Careers in Healthcare S1 E8 Healthcare science : Sleep physiologist
Lynne reckons that sleep physiology is probably one of the least well-known of the healthcare sciences. In this episode, she tells us why we should be excited about sleep physiology. Listen to find out all about Lynne’s path into her role and how you can do it too.
With 22 years of experience as a sleep physiologist, Lynne has a lot to share about her amazing work! She calibrates various equipment that can record different information about a person while they’re sleeping. After the recording or study is finished, Lynne then carefully examines all the information, analysing 8 hours of material in 15-second increments so that nothing is missed. Lynne highlights that her role is really varied. She could be carefully focusing on a sleep study in the morning and interacting with patients and colleagues to discuss treatment in the afternoon.
When Lynne was at school, she knew she wanted to be a scientist. However, she had no idea that she could be a scientist in a healthcare setting. She did some work experience with nurses, doctors and other healthcare professionals, but the roles weren’t quite right for her. It was only when she decided to do a degree in Psychology, that she discovered sleep medicine. She went on to do a PhD in the subject, before taking up her clinical role in the hospital.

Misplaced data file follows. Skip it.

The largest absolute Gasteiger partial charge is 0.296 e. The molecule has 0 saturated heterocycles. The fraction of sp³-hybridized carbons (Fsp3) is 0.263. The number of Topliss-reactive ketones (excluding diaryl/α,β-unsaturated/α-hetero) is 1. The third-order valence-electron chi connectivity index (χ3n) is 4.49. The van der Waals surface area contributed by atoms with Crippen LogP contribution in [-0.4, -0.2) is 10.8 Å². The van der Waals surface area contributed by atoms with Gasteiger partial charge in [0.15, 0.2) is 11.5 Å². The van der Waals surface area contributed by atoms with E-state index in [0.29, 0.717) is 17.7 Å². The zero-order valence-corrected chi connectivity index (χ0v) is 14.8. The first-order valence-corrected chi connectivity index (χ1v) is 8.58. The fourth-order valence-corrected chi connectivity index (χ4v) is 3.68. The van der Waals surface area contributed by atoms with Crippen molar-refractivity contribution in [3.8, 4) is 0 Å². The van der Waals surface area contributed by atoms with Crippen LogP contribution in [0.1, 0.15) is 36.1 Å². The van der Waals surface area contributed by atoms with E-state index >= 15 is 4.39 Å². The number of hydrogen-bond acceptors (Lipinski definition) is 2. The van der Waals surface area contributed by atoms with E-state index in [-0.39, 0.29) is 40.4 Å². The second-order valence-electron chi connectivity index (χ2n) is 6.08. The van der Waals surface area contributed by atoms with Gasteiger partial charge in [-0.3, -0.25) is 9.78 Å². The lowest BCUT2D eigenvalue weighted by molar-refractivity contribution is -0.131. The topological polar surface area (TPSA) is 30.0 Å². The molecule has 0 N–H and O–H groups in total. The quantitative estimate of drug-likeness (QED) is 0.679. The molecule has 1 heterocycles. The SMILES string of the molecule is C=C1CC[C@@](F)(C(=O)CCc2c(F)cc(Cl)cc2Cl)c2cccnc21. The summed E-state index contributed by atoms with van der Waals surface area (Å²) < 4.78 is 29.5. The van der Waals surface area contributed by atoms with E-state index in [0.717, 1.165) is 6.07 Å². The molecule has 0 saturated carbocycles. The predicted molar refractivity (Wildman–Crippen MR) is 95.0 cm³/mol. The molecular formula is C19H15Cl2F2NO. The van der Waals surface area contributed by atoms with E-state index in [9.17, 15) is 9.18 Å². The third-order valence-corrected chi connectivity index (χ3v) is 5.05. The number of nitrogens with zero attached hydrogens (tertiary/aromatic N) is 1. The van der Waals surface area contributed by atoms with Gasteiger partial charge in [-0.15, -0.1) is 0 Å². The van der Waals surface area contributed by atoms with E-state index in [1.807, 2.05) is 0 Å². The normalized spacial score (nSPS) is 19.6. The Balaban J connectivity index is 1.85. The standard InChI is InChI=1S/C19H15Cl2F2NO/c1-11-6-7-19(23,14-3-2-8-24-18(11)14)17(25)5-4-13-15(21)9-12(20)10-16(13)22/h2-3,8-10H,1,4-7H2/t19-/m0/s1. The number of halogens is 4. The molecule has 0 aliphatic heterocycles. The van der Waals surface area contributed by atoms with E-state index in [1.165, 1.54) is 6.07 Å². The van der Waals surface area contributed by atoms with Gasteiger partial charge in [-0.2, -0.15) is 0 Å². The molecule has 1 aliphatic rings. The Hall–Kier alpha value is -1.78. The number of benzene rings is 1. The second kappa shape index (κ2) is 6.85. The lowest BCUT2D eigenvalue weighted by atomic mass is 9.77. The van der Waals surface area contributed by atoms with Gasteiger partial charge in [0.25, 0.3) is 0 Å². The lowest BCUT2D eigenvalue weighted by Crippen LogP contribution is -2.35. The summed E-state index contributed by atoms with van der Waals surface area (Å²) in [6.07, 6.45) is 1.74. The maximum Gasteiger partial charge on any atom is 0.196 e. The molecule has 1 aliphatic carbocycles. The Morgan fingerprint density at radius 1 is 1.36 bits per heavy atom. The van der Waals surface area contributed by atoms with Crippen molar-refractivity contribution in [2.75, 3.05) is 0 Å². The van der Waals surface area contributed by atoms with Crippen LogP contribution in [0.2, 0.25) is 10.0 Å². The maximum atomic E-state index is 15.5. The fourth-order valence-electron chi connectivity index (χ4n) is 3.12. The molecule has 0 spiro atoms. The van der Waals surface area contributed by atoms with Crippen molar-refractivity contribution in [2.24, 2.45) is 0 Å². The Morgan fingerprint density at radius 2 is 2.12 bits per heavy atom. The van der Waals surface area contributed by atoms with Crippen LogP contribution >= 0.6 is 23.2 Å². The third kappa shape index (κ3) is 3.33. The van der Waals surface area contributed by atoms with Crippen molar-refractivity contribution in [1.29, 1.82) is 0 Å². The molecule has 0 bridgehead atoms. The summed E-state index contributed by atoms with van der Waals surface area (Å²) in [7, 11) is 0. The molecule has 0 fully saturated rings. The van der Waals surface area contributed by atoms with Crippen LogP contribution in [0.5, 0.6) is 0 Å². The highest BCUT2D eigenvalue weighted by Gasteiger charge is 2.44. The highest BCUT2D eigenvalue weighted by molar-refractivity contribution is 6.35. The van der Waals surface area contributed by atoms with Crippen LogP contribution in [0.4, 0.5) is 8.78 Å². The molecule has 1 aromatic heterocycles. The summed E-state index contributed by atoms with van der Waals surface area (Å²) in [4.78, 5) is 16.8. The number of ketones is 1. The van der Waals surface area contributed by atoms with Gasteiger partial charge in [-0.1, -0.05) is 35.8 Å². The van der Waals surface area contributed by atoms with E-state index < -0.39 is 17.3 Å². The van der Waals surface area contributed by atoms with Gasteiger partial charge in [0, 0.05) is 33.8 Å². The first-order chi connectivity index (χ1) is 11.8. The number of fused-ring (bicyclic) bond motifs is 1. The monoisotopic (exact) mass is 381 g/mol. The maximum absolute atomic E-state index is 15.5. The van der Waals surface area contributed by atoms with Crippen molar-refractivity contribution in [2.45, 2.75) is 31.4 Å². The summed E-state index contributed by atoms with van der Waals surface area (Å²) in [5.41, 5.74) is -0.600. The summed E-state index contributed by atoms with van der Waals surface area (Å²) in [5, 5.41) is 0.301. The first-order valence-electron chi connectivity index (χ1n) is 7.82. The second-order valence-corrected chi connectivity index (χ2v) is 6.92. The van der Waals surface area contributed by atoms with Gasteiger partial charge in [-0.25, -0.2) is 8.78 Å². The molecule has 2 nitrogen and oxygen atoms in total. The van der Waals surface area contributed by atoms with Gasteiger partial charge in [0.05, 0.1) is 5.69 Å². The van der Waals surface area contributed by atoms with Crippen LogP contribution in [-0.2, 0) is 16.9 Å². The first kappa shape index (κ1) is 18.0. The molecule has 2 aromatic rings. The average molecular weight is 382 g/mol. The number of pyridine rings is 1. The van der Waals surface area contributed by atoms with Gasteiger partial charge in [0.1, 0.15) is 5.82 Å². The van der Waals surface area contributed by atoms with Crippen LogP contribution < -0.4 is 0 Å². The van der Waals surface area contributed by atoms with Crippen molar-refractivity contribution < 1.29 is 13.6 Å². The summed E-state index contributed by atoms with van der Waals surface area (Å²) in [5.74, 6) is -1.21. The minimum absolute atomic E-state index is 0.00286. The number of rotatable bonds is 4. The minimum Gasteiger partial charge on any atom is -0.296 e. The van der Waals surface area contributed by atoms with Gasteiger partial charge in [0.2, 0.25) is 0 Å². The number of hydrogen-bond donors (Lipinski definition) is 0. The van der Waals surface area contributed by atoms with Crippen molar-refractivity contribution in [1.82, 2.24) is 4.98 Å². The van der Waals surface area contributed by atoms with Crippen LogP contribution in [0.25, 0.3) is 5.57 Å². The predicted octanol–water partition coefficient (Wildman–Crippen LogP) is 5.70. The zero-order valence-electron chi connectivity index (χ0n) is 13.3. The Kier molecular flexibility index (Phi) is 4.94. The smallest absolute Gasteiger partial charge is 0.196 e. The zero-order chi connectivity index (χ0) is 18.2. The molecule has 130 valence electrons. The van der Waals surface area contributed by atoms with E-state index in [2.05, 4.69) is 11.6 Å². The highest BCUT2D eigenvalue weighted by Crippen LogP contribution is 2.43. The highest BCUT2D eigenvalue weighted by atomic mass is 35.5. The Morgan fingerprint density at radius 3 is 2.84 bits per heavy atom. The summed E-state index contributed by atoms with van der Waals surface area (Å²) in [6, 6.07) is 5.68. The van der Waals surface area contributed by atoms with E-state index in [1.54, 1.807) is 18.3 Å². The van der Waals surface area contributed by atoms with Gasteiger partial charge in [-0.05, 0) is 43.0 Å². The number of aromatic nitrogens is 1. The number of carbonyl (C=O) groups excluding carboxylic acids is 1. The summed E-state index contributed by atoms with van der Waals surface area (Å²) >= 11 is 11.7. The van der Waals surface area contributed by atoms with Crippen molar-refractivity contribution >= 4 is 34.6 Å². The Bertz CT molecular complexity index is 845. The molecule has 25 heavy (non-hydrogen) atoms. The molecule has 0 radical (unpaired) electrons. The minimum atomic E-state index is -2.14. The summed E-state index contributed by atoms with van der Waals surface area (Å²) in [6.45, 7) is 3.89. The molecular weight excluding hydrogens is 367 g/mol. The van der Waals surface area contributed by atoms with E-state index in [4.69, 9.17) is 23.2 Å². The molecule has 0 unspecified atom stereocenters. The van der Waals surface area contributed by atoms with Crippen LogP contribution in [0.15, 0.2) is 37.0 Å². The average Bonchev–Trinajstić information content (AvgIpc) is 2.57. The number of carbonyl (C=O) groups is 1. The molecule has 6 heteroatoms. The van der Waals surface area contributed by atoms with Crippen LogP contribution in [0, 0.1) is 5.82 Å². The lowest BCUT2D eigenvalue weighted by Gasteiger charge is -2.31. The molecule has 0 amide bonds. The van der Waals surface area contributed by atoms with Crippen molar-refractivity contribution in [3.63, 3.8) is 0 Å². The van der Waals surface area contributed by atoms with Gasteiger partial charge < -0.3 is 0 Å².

Lynne's advice for you
If you’re interested in becoming a sleep physiologist today, Lynne suggests you consider doing a Physiology degree. The degree gives you an overview of all aspects of physiology, including audiology, sleep and respiratory physiology. You can then specialise in a specific area. Lynne now works with undergraduate students, who get a great mix of work experience and studying throughout their degree.
Top skills for sleep physiologists
The top skill Lynne recommends for her role, or any role in healthcare science, is self-confidence. She says if you’re excited by a role, but you think you’re not quite good enough at some of the skills, don’t worry. If you’re inquisitive, focused and confident in your ability to learn, you can improve any skill.
While coronavirus is impacting access to work experience opportunities, Lynne recommends researching the role online. Look into sleep physiology if it interests you and discover the relevant educational pathways that can get you into a role. Start with NHSScotland Careers’ information on sleep physiologists.
Lynne’s final words of advice are to never be afraid to ask questions. Reach out to people who work in the role you’d like. Perhaps you could send them an email or give them a call. Having the chance to ask questions can help you understand what the job entails.
We hope you enjoyed listening to Lynne discuss her fascinating work as a sleep physiologist. Make sure to tune in to our other episodes to find out more about different healthcare science roles in NHSScotland. If you’d like to read about NHSScotland careers, including those in healthcare science, explore our careers.